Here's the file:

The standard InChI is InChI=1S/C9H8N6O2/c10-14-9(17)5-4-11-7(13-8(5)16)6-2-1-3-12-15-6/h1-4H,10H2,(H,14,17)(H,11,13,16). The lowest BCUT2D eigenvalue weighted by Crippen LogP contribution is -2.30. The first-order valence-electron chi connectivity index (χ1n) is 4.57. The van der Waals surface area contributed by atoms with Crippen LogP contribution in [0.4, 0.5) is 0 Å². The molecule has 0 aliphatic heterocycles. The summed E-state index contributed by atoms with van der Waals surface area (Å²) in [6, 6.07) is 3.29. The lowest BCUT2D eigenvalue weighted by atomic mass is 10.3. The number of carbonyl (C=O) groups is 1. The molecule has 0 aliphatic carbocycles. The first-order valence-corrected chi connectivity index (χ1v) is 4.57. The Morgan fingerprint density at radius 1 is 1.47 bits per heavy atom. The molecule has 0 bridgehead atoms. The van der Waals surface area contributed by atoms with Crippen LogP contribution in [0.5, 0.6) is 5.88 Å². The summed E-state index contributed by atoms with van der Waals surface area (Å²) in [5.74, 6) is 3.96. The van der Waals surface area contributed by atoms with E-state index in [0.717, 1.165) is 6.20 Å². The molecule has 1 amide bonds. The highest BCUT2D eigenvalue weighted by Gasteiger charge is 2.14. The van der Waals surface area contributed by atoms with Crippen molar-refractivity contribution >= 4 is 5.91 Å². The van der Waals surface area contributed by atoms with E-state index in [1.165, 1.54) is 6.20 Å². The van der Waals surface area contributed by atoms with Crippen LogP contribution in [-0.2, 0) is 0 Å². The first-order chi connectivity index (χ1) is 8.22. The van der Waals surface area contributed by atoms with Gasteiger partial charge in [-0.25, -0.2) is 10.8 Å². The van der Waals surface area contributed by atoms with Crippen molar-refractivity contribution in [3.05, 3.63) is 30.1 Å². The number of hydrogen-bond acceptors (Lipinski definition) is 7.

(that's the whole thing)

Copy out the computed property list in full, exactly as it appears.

The standard InChI is InChI=1S/C9H8N6O2/c10-14-9(17)5-4-11-7(13-8(5)16)6-2-1-3-12-15-6/h1-4H,10H2,(H,14,17)(H,11,13,16). The lowest BCUT2D eigenvalue weighted by Crippen LogP contribution is -2.30. The first-order valence-electron chi connectivity index (χ1n) is 4.57. The van der Waals surface area contributed by atoms with Crippen LogP contribution in [0.4, 0.5) is 0 Å². The molecule has 0 aliphatic heterocycles. The summed E-state index contributed by atoms with van der Waals surface area (Å²) in [6, 6.07) is 3.29. The lowest BCUT2D eigenvalue weighted by atomic mass is 10.3. The number of carbonyl (C=O) groups is 1. The molecule has 0 aliphatic carbocycles. The first-order valence-corrected chi connectivity index (χ1v) is 4.57. The Morgan fingerprint density at radius 1 is 1.47 bits per heavy atom. The molecule has 0 bridgehead atoms. The van der Waals surface area contributed by atoms with Crippen LogP contribution in [0.5, 0.6) is 5.88 Å². The summed E-state index contributed by atoms with van der Waals surface area (Å²) in [5.74, 6) is 3.96. The van der Waals surface area contributed by atoms with E-state index in [0.717, 1.165) is 6.20 Å². The molecule has 1 amide bonds. The highest BCUT2D eigenvalue weighted by Gasteiger charge is 2.14. The van der Waals surface area contributed by atoms with Crippen molar-refractivity contribution >= 4 is 5.91 Å². The van der Waals surface area contributed by atoms with E-state index in [1.165, 1.54) is 6.20 Å². The van der Waals surface area contributed by atoms with Crippen LogP contribution in [-0.2, 0) is 0 Å². The first-order chi connectivity index (χ1) is 8.22. The van der Waals surface area contributed by atoms with Gasteiger partial charge in [-0.25, -0.2) is 10.8 Å². The van der Waals surface area contributed by atoms with Crippen molar-refractivity contribution in [3.05, 3.63) is 30.1 Å². The number of hydrogen-bond acceptors (Lipinski definition) is 7.